Interesting, could you please advise the source for that statistic, thanks!

    • Not only is leaving (firearm) suicide stats numbers greatly over inflated exploited by the anti-gun industry and anti-gun advocates it also lets murders go free because although a (firearm) suicide may later be found to have been murder staged to look like suicide the case is very unlikely to be actively re-opened and investigated as a murder after a length of time and it gets put in cold case files as there simply is no actual suspect. Most times the family is never told it was actually murder or an accident, leaving them to grieve their loss and also as because of something they missed or didn’t do for adverse mental health state (all actual suicides are due to an adverse mental health state that drives them to commit suicide) thus compounding their own guilt that torments them, and this is simply cruel.

      • Murders staged to look like suicide has been growing at an alarming rate over the past 22 years.

        Some notable cases of murder staged to look like suicide (I use these because the police were actually able to get a suspect which is rare):

        Jeanette Jumping Eagle in 2020 – ruled as suicide by firearm, later found to have been murder staged as a suicide. In this case the police were able to discover and arrest suspects. This one is interesting as it represents the shortest time ever in police coming up with suspects in a murder staged to look like suicide.

        Meg Purk in 1985 – ruled as suicide by hanging. This one is interesting because of the way it was prosecuted. Eventually decades later her murdered, Scott Purk her husband, was sentenced for the murder. It was not until Scott Purk had committed two more crimes years later (arson) after the murder did he come back on police radar (although police were suspicious at the murder scene, but ruled suicide so case closed). Although he was convicted for the murder (and the two arsons), the prosecution had to exhume Meg’s body and rely on marks on the body to make its case and it was a weak case because all the other evidence had been destroyed years before (common in ruled suicide, there is a time limit sometimes). But the jury believed the prosecution and convicted Scott Purk, but although now convicted if Scott Purk had not committed those two arsons he would never have been caught for the murder. During the investigation into one of the arsons Purk made an odd remark about his wife and this caused the police to look further and make him a suspect.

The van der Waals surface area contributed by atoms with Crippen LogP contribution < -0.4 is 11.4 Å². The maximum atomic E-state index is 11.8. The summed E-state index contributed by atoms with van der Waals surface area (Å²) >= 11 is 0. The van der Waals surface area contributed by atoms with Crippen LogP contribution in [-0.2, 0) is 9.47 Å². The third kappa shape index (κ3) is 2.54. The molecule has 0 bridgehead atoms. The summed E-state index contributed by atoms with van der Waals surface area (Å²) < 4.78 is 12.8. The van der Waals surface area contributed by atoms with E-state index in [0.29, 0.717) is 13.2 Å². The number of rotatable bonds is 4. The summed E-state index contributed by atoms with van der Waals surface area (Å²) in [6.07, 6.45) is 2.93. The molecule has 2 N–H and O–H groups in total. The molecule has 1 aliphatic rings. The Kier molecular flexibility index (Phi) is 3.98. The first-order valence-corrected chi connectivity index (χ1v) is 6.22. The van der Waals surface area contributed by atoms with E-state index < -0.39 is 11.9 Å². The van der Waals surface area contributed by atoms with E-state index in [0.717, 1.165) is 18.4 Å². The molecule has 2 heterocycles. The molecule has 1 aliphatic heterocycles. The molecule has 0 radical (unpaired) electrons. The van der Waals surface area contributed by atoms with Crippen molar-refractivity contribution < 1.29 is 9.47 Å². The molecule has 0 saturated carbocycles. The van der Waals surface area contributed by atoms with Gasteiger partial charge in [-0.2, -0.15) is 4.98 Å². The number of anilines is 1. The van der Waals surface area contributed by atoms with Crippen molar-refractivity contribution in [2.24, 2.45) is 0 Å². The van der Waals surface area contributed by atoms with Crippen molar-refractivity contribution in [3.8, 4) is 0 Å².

There have been many. Except for very few cases, the police never have a suspect and never go back and pursue investigation of the case as a murder.

    • HaaaaaaaaaaaaaaaaaHaaaaaaaaaHaaaaaaaa BWAAAAAAAAHAAAAAAAAHAAAAAAA……HaaaaHaa… And pigs are flying over my house as we speak. Seth Rich is WAY too close to Hildabeast/Obummer/Braindead for Netflix to ever touch.

    • @I Haz A Question

      Netflix did, in May 2022.

      Netflix did a documentary called ‘Web of Make Believe: Death, Lies and the Internet’. It examines the murder of Seth Rich and also goes into details of the unfounded conspiracy theories and his family.

        • Netflix says

          “The murder of a political staffer in 2016 spawns a myriad of unfounded conspiracy theories as the man’s family — and the truth — hang in the balance.”

        • Progs LOVE “unfounded” when trying to discredit the opponents of their wacko ideas. Tied with “conspiracy theories”.

  2. My maternal grandmother allegedly committed suicide in Honolulu back in 1955 by shooting herself in the side of the head with a Higgins, .22 caliber, bolt action rifle. She had bought the rifle that day at Sears along with a box of .22 caliber shorts. As many of you know, a .22 caliber short fired from a bolt action rifle is subsonic and quieter than a pellet rifle. None of the neighbors in her apartment building heard the gunshot. There was stripling to confirm a contact range shooting. The projectile shattered into three fragments as it penetrated her skull then penetrated less than an inch into her brain. She died from slowly bleeding to death.